Brian May is best known for his iconic guitar work in the band, Queen. He is not so much known for having a degree in Physics. He also used his brain power, along with his father, to create his guitar from scratch. Where most people take a working guitar and refine it to their likings, Brian worked from the ground up.

Seeing the guitar on its own is enough to signal who’s guitar it is. It is that unique. Most people would never imagine that Brian and his dad made or customized almost every piece of this guitar from pieces they found laying around. The neck, for instance, was carved from a piece of a fireplace mantle that his dad salvaged from an old house. The whammy bar was part of a bicycle basket. The floating bridge used springs from a motorcycle. Every part of this guitar was analyzed to see if it could be made better.

To read the full story about Brian’s guitar, click here.

Yngwie Malmsteen

Yngwie Malmsteen has a very interesting modification for his guitars. He took a centuries old technique used on stringed instruments and applied it to his modern electric guitar. The result is the scalloped fretboard. Yngwie is heavily influenced by classical music, so why not continue down that road with his instrument?

Scalloped fretboards were originally used to create the fret positions in the neck before met fret wire was used. Modern instruments, like the electric guitar, use a metal fret wire to create the neck positions. Playing a scalloped neck is tricky and the player must not press too hard or the note will go sharp. For Yngwie, it was something he first saw on a lute that came into the shop where he apprenticed at. He was intrigued by the concept and tried on his Fender Stratocaster. He also replaced the frets with a bigger version, and also replaced the original pickups.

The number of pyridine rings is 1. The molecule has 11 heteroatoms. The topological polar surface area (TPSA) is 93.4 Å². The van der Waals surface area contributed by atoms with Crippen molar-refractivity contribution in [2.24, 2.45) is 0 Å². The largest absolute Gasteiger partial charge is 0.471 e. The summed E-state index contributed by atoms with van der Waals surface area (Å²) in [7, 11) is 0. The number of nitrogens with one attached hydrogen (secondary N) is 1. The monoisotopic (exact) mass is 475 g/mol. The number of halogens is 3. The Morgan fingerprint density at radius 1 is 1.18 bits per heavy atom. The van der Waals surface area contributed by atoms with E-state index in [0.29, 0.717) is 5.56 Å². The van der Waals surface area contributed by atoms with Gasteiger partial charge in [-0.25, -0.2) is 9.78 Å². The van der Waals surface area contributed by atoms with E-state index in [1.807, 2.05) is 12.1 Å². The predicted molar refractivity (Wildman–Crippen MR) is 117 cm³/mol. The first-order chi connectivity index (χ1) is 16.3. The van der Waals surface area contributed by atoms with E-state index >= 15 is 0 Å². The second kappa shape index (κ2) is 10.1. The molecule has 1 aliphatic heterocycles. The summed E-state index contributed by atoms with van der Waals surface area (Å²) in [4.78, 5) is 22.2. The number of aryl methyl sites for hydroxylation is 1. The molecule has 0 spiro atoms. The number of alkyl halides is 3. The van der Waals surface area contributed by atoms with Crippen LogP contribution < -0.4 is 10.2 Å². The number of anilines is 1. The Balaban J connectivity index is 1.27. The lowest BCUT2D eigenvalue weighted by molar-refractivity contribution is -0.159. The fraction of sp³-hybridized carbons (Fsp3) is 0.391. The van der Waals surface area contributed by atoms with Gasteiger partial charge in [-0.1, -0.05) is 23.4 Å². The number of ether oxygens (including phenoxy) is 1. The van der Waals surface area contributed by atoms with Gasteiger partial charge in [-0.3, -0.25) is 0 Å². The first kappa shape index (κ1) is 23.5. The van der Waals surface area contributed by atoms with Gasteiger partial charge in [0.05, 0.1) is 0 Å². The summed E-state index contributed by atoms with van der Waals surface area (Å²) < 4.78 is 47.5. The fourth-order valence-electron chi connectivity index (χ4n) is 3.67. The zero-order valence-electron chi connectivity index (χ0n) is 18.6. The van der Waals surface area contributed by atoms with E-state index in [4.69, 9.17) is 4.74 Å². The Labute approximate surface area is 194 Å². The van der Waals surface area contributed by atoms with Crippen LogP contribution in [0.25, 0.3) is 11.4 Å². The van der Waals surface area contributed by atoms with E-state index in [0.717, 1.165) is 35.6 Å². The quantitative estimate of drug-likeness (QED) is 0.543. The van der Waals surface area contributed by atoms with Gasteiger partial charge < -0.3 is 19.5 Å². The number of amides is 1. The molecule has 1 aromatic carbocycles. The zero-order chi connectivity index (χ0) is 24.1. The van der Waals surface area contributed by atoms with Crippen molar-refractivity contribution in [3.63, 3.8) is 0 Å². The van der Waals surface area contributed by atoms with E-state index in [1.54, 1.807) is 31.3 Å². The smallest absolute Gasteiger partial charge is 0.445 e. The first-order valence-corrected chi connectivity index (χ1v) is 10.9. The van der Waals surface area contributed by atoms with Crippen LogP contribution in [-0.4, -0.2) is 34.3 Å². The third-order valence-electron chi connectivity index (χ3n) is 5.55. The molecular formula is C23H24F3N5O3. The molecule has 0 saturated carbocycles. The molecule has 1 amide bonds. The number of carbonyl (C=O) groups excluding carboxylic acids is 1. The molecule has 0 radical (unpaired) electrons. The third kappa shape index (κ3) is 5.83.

For more info about his “The Duck” guitar. https://fender.fandom.com/wiki/The_Duck

Jaco Pastorius

Jaco Pastorius was an unique player with a instantly recognizable sound. Jaco’s sound is based on the fact that he played a fretless bass known as “The Bass of Doom.” Jaco wanted the sound of a traditional stand up bass, but the playability of an electric bass? He took a Fender Jazz Bass and popped out the frets with a butter knife. Then he filled in the fret slots with wood filler and covered the neck with a Poly Poxy to fill in the remaining gouges he created during the process. Jaco also removed the pickguard as he thought it helped the sound of the wood come through.

For more info about The Bass of Doom,: https://mixdownmag.com.au/features/columns/gear-rundown-jaco-pastorius/

Les Paul

Les Paul is one of the original great modifiers. He is also known for inventing many of the things used in modern recording today. Les is probably known best for his signature model guitar that are seen all over the world and in many famous artists’ collection. Les Paul wanted a guitar that could be heard over the top of his fellow horn players. Hollow-body guitars were all that were available and were only as loud as they could be played acoustically.